If you’ve looked into CPU performance to buy your next processor, you would’ve encountered the term “IPC” here and there.
In fact, here’s a slide from AMD’s recent Ryzen 7000 series launch event that touts an IPC improvement:
In this article, I’ll explain what IPC (Instructions Per Clock / Cycle) is and how it affects a CPU’s performance.
Unfortunately, one of the simplest ways to explain IPC is still a bit complex: it’s the number of instructions a CPU can process within a single clock cycle.
But if this definition doesn’t mean anything to you, fret not. You’re not alone.
What is IPC?
Clock Cycles and Clock Speeds: Diving Headfirst into CPU Microarchitecture 101
So, first things first. What the heck is a clock cycle?
Well, no. Not this.
It’s actually something like this:
Well, bad jokes aside, let me explain.
Digital circuits rely on clock signals to know when and how to execute instructions.
This is why most electronics, including CPUs, will contain an internal oscillator (clock) to maintain a steady ‘clock tick.’ These clock signals are continuous and look like a simple square wave with a high and low state (as shown above).
Here, one ‘cycle’ in a CPU is the time interval between two of those pulses synchronized by that internal oscillator. So, that’s the time taken to go from 1 low state to high and back to low.
And the number of these ‘cycles’ it can handle per second is what we call a processor’s ‘clock speed.’
Since a processor clock cycle and clock speed could be different for every CPU architecture, we never compare CPUs of different brands/generations using just their clock speeds.
Defining IPC: Where Does Clock Speed Factor in?
IPC becomes much easier to define now that you know what a clock cycle is.
IPC (Instructions Per Clock) is the number of instructions a CPU can execute in a single clock cycle.
On the other hand, the clock speed of a processor (advertised in GHz) is the number of clock cycles it can complete in one second. So, a 3GHz CPU can complete a whopping 3 billion cycles in one second!
Even within the same brand, IPCs can vary wildly.
Here’s one example, thanks to Steve from Techspot:
Just take a look at the performance numbers when you run a Cinebench R20 single-core bench on all those CPUs.
With all processors locked at a steady 4GHz, the only aspect that CAN vary here is the number of instructions these CPUs can handle per clock cycle (their IPC).
You can clearly see the generational jumps in performance with each new Ryzen part.
AMD went from a single-core score of 404 (Ryzen 7 1800X) to 517 (Ryzen 7 5800X) at the exact same 4GHz frequency!
How Does IPC Improve?
Every CPU generation improves on the previous one (with some notable exceptions).
Although explaining how you can improve IPC would take this article into CPU microarchitecture territory, I can give you a short overview of what’s happening behind the scenes.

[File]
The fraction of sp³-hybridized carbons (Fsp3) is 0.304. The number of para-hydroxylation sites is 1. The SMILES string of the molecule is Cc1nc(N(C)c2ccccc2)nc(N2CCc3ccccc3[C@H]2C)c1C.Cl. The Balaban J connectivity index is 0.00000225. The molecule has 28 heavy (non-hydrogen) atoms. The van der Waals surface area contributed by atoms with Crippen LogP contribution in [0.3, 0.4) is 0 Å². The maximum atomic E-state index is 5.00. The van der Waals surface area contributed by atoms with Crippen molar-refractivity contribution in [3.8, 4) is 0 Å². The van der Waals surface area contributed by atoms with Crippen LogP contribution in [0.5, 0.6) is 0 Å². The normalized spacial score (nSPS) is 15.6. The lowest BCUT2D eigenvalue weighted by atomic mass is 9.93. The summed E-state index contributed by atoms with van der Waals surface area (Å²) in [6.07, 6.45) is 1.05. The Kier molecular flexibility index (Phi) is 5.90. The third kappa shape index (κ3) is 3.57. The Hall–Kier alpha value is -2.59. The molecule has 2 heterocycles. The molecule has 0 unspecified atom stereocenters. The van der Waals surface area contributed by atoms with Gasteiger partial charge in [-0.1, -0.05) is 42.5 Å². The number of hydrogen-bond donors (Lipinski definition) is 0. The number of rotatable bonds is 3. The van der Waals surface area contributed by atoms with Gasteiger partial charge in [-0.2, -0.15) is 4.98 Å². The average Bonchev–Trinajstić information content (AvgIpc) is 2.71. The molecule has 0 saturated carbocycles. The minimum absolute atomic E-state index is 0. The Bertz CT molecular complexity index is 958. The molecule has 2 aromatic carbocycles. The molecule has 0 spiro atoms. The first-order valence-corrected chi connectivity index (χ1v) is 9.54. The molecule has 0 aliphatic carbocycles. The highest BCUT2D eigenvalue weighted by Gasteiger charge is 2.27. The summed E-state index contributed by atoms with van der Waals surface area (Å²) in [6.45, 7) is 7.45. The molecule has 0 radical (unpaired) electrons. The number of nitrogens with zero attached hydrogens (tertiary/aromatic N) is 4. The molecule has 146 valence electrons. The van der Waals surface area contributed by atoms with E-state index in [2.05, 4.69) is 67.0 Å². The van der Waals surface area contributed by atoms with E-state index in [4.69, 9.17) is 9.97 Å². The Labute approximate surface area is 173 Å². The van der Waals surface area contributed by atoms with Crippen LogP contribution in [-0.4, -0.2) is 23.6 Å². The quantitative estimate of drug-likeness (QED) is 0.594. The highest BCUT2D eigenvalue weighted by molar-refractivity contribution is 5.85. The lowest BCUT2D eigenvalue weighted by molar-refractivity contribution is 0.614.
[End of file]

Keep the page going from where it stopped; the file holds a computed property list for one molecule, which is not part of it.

Let’s use AMD’s Ryzen 7000 launch event slides again, shall we? Here’s the part where Mark Papermaster, from AMD, explains how Zen 4 CPUs achieved a 13% IPC uplift over the previous generation.
As you can see here, the IPC contributors listed on the right are some aspects of a modern CPU that can be improved to get an IPC improvement.
Let’s go over what they are, shall we?
- L2 Cache: A memory bank built on the CPU chip, and slower than the L1 cache. It’s also called the secondary cache.
- Execution Engine: Handles integer & memory operations and floating-point operations.
- Branch Prediction: It speeds up the processing of branch instructions using pipelines.
- Load/Store: A specialized unit that’s responsible for executing all load and store instructions. Here’s what load and store instructions look like on ARM.
- Front End: Deals with in-order operations like instruction fetches and decodes.
Does Higher GHz Mean Faster CPU?
Only when comparing CPUs from the same brand AND same generation.
Clock speeds should never be used to compare performance between 2 processors in any other scenario.
You could very well have ‘4GHz CPUs’ from a decade ago that’ll be obliterated by modern ‘3GHz’ CPUs.
Here’s an analogy that might help:
Let’s say two guys are each tasked with filling a large hole with gravel, and they can shovel at a constant speed of 1 dig/second.
Think of IPC as a shovel and the clock speed as the speed at which someone’s shoveling gravel.
If both guys use the same shovel, they’ll finish their tasks at precisely the same time.
But if you switch out one shovel for a larger one and both guys continue shoveling at identical speeds – who do you think will finish their work first? Of course, the guy with the larger shovel will finish first!
It’s the same idea with IPC and clock speeds in a CPU. It doesn’t make much sense to compare only the CPU speed if their IPCs can be wildly different.
Can You Measure the IPC of a CPU?
Short answer – Not really.
Since clock speeds offer a relatively easy way to put a solid number to that aspect of CPU performance, some understandably expect a similar metric for IPC too.
Sadly, there’s really no way to quantify IPC because every instruction isn’t equal, and these instructions would vary by workload quite drastically.
Even a relatively straightforward task gets broken down into machine code that your CPU can digest.
A simple program that prints a word on the screen and adds two numbers goes from looking like this:
To something much scarier:
Each of these lines above is ‘an instruction.’
Since there are so many workloads/applications/processes that a desktop CPU can handle, condensing how many of these instructions they can complete in one clock cycle into a meaningful number/metric is nearly impossible.
That said, the next best thing you can do is get a rough measure of relative IPC gains.
Set two CPUs to the same clock and multiplier, and run a single-core benchmark like Cinebench R20 single thread. The difference in performance you see here will be pretty close to the difference in IPC.